Didache: Share without hesitation and with discretion

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If anyone comes to you and does not bring this teaching, do not take them into your house or welcome them. 2 John 1:10

“Give to every one who asks you, and don’t ask for it back. The Father wants his blessings shared. Happy is the giver who lives according to this rule…

Do not be one who opens his hands to receive, or closes them when it is time to give…Do not hesitate to give, and do not complain about it. You will know in time who is the good Rewarder.

Do not turn away from one who is in want; rather, share all things with your brother, and do not say that they are your own. For if you are sharers in what is imperishable, how much more in things which perish…

Welcome anyone coming in the name of the Lord. Receive everyone who comes in the name of the Lord, but then, test them and use your discretion.

If he who comes is a transient, assist him as far as you are able; but he should not remain with you more than two or three days, if need be. If he wants to stay with you, and is a craftsman, let him work for his living.

But if he has no trade, use your judgment in providing for him; for a Christian should not live idle in your midst. If he is dissatisfied with this sort of anarrangement, he is a Christ peddler. Watch that you keep away from such people.”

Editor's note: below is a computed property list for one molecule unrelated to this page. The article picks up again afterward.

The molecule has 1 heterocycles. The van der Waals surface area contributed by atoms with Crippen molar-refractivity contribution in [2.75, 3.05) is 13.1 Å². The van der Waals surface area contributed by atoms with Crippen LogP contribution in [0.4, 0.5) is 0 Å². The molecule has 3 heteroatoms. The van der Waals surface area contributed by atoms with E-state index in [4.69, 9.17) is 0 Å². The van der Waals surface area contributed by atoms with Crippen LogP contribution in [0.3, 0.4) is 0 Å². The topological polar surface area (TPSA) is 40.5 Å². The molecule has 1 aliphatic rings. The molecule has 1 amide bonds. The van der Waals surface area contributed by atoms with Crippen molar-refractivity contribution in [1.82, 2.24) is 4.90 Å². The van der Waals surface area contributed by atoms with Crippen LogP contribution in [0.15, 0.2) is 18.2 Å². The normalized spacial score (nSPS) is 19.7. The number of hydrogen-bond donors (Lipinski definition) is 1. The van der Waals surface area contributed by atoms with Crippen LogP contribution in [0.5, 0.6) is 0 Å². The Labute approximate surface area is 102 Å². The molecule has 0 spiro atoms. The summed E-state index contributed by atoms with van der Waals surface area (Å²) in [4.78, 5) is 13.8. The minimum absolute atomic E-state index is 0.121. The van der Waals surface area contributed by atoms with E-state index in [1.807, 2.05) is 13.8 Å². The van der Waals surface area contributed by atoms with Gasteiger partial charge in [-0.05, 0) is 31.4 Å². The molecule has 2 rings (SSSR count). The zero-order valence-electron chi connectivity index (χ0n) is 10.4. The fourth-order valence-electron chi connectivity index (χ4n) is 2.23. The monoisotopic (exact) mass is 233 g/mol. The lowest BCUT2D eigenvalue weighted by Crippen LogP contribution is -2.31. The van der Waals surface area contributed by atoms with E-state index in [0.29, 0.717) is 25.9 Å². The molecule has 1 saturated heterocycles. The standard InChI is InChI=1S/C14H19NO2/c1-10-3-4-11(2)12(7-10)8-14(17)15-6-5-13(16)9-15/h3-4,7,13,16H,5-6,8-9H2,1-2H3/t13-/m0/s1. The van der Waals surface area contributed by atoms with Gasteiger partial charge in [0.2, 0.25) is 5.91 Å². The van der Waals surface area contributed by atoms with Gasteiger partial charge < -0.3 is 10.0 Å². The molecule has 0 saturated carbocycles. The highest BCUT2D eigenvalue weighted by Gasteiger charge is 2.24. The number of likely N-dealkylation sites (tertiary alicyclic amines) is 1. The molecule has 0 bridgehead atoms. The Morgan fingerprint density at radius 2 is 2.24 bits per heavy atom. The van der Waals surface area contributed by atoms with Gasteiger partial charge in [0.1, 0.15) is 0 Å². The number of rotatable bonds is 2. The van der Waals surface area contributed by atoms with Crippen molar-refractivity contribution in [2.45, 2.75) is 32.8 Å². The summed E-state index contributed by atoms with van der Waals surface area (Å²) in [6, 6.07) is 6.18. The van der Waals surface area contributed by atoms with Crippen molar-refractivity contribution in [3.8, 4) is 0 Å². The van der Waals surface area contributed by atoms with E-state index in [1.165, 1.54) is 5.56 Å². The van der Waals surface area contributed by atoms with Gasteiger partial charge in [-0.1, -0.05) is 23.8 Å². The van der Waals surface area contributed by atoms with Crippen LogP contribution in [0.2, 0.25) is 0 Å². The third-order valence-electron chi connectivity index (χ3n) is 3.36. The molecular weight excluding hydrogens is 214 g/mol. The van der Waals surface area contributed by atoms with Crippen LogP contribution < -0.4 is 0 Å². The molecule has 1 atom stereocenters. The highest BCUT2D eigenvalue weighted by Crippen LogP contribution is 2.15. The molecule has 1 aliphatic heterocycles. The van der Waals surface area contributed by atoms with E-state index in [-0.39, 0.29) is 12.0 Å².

Didache, a.k.a. “The Teaching of the Twelve Apostles” that was viewed as canon by some thus it is included in the Apostolic Fathers. (late first or early second century). These excerpts, translated and edited by Tony Jones, come from 1.5; 4.5, 7-8; 12.1-5.

Today’s post comes explores the word “share” in an early Christian work that gives us a balanced view. We must share without hesitation and with discretion.

We must share without hesitation and without complaint because God is the good Rewarder. As sharers of what is imperishable, the least we can do is share what is perishable.

And yet, we do not do this blindly. I found the detailed thoughts related to using discretion particularly insightful. They match today’s Scripture.

In short, Christians should share by providing short term aid, by encouraging people to work, while also avoiding “Christ peddlers” who will try to take advantage of generous Christians.

This makes sense and alerts us to share without hesitation and with discretion in a way that does not give handouts that create dependencies but hand ups that build disciples.

This balanced view reminds me of the example that Dan and Claudette Busby have exhibited to me over the years. May God help all of us share without hesitation and with discretion.